For PJ Crowley to say the video isn't then aimed at the United States is completely specious. It couldn't be more aimed at the US. As Jason Burke writes, IS might not believe in "propaganda by deed" to the same extent as bin Laden did, understandably considering how the Ummah failed to rise against their infidel rulers despite such prompting, but it is about trying to once again get the US to involve itself fully in Iraq/Syria. The invasion and occupation of Iraq resulted in the creation of IS in the first place, for goodness sake. Those with an old school jihadi outlook will continue to look down on the chaos and mayhem IS has caused, until that is the US widens its current strategy and starts bombing more widely than just "threatening" vehicles. Then any such concerns will quickly be forgotten, and another wave of fighters will start flocking towards IS's black flag. It works both ways: threaten attacks anywhere, regardless of how unlikely an IS attack outside the Middle East is, and threaten the lives of the few Americans IS can get to. Both demand a response from the war addicts at the Pentagon and in Congress.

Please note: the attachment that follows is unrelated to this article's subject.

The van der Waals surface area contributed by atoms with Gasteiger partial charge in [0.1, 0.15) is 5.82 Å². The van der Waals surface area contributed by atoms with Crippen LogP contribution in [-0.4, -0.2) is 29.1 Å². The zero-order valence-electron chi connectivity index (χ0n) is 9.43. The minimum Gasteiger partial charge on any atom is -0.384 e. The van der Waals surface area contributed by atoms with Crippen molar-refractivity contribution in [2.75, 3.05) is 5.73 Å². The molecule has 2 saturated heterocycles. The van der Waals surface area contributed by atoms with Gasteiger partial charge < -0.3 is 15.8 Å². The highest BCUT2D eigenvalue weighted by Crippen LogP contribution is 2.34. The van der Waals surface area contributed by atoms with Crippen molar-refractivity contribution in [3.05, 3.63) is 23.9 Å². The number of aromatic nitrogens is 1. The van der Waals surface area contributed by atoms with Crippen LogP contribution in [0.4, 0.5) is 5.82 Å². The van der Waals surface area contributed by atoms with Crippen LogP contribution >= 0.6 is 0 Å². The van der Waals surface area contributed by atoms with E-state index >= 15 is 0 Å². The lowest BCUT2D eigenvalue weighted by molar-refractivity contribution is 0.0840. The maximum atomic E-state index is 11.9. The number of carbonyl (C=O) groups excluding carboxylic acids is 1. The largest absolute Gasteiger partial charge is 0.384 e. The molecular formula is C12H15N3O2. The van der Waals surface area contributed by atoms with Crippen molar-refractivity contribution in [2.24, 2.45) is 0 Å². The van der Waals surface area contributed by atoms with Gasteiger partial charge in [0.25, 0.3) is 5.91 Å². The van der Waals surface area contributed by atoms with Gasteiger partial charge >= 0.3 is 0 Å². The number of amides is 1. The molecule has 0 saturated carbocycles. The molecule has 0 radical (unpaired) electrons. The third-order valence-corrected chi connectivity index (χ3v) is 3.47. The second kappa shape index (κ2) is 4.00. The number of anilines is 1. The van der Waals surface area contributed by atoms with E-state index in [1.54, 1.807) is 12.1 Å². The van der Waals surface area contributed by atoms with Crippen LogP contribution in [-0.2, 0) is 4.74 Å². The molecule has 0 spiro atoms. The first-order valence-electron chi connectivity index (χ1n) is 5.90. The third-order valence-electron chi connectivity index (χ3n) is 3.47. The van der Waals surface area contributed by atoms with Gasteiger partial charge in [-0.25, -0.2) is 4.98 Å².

Then we come to how it was apparently a "multicultural London English" man who speaks and then kills Foley. The Islamic State is smart enough to realise both how the foreign fighter angle has been overplayed, the importance of communication, and the intended horror at how a westerner could be killing another westerner in a country far away from home. No one knows just how many young British men (and women, for that matter) have gone to join the jihadists in Syria/Iraq, but plenty are willing to guess and draw the most alarmist, scaremongering conclusions, especially if it means more government money for the anti-radicalisation industry (1 in 800 young Sunni Muslim men, shrieks James Brandon, formerly of Quilliam). We saw with the entire Trojan Horse affair just how deeply the government has bought into the at risk of extremism narrative, regardless of the lack of evidence of any actual radicalisation, simple intolerance and vile sectarianism not being enough. Nicky Morgan has since given a speech making clear how nurseries and pre-schools will also be monitored lest they start churning out 5-year-old jihadis, in what has to be one of the most absurd government policies since oh, David Cameron promised to make all of them family friendly.